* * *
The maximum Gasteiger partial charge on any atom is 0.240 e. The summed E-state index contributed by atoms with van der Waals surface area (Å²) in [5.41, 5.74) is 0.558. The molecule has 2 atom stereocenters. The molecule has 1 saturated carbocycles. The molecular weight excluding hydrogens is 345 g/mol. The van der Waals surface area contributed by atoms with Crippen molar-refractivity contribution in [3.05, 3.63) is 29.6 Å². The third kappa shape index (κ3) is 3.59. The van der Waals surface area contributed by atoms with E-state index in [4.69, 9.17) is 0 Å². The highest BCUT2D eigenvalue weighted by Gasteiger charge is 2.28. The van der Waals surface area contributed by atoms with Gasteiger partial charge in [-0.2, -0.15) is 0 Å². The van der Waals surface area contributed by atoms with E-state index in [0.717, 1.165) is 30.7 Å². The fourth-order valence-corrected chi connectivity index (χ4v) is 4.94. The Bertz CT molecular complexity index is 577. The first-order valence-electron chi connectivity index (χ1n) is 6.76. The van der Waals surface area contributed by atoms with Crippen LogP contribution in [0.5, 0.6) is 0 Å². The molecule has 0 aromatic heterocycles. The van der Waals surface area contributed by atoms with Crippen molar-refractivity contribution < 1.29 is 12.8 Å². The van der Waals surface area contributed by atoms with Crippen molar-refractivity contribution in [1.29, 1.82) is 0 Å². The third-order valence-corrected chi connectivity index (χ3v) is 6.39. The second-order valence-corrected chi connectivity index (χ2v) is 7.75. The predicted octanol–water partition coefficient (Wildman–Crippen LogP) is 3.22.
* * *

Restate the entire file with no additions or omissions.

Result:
The maximum Gasteiger partial charge on any atom is 0.240 e. The summed E-state index contributed by atoms with van der Waals surface area (Å²) in [5.41, 5.74) is 0.558. The molecule has 2 atom stereocenters. The molecule has 1 saturated carbocycles. The molecular weight excluding hydrogens is 345 g/mol. The van der Waals surface area contributed by atoms with Crippen molar-refractivity contribution in [3.05, 3.63) is 29.6 Å². The third kappa shape index (κ3) is 3.59. The van der Waals surface area contributed by atoms with E-state index in [4.69, 9.17) is 0 Å². The highest BCUT2D eigenvalue weighted by Gasteiger charge is 2.28. The van der Waals surface area contributed by atoms with Gasteiger partial charge in [-0.2, -0.15) is 0 Å². The van der Waals surface area contributed by atoms with E-state index in [0.717, 1.165) is 30.7 Å². The fourth-order valence-corrected chi connectivity index (χ4v) is 4.94. The Bertz CT molecular complexity index is 577. The first-order valence-electron chi connectivity index (χ1n) is 6.76. The van der Waals surface area contributed by atoms with Crippen LogP contribution in [0.5, 0.6) is 0 Å². The molecule has 0 aromatic heterocycles. The van der Waals surface area contributed by atoms with Crippen molar-refractivity contribution < 1.29 is 12.8 Å². The van der Waals surface area contributed by atoms with Crippen molar-refractivity contribution in [1.29, 1.82) is 0 Å². The third-order valence-corrected chi connectivity index (χ3v) is 6.39. The second-order valence-corrected chi connectivity index (χ2v) is 7.75. The predicted octanol–water partition coefficient (Wildman–Crippen LogP) is 3.22.